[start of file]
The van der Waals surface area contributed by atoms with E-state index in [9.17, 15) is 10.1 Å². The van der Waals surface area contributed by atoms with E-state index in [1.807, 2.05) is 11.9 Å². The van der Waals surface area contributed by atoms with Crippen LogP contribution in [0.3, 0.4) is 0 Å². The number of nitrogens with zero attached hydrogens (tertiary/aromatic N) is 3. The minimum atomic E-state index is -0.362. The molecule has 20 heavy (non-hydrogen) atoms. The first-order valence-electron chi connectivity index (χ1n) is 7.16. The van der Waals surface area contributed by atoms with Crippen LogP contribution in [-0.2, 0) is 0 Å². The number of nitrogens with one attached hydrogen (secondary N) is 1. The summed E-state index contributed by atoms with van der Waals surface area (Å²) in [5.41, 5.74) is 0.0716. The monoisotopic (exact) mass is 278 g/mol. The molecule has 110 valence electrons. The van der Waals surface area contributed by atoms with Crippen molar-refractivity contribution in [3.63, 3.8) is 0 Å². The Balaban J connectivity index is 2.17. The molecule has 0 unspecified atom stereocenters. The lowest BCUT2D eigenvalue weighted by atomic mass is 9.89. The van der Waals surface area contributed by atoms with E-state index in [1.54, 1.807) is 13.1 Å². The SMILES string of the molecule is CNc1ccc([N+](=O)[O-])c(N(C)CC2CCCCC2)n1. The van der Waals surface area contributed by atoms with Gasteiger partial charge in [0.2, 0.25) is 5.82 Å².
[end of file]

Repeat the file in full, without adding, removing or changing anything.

The van der Waals surface area contributed by atoms with E-state index in [9.17, 15) is 10.1 Å². The van der Waals surface area contributed by atoms with E-state index in [1.807, 2.05) is 11.9 Å². The van der Waals surface area contributed by atoms with Crippen LogP contribution in [0.3, 0.4) is 0 Å². The number of nitrogens with zero attached hydrogens (tertiary/aromatic N) is 3. The minimum atomic E-state index is -0.362. The molecule has 20 heavy (non-hydrogen) atoms. The first-order valence-electron chi connectivity index (χ1n) is 7.16. The van der Waals surface area contributed by atoms with Crippen LogP contribution in [-0.2, 0) is 0 Å². The number of nitrogens with one attached hydrogen (secondary N) is 1. The summed E-state index contributed by atoms with van der Waals surface area (Å²) in [5.41, 5.74) is 0.0716. The monoisotopic (exact) mass is 278 g/mol. The molecule has 110 valence electrons. The van der Waals surface area contributed by atoms with Crippen molar-refractivity contribution in [3.63, 3.8) is 0 Å². The Balaban J connectivity index is 2.17. The molecule has 0 unspecified atom stereocenters. The lowest BCUT2D eigenvalue weighted by atomic mass is 9.89. The van der Waals surface area contributed by atoms with E-state index in [1.54, 1.807) is 13.1 Å². The SMILES string of the molecule is CNc1ccc([N+](=O)[O-])c(N(C)CC2CCCCC2)n1. The van der Waals surface area contributed by atoms with Gasteiger partial charge in [0.2, 0.25) is 5.82 Å².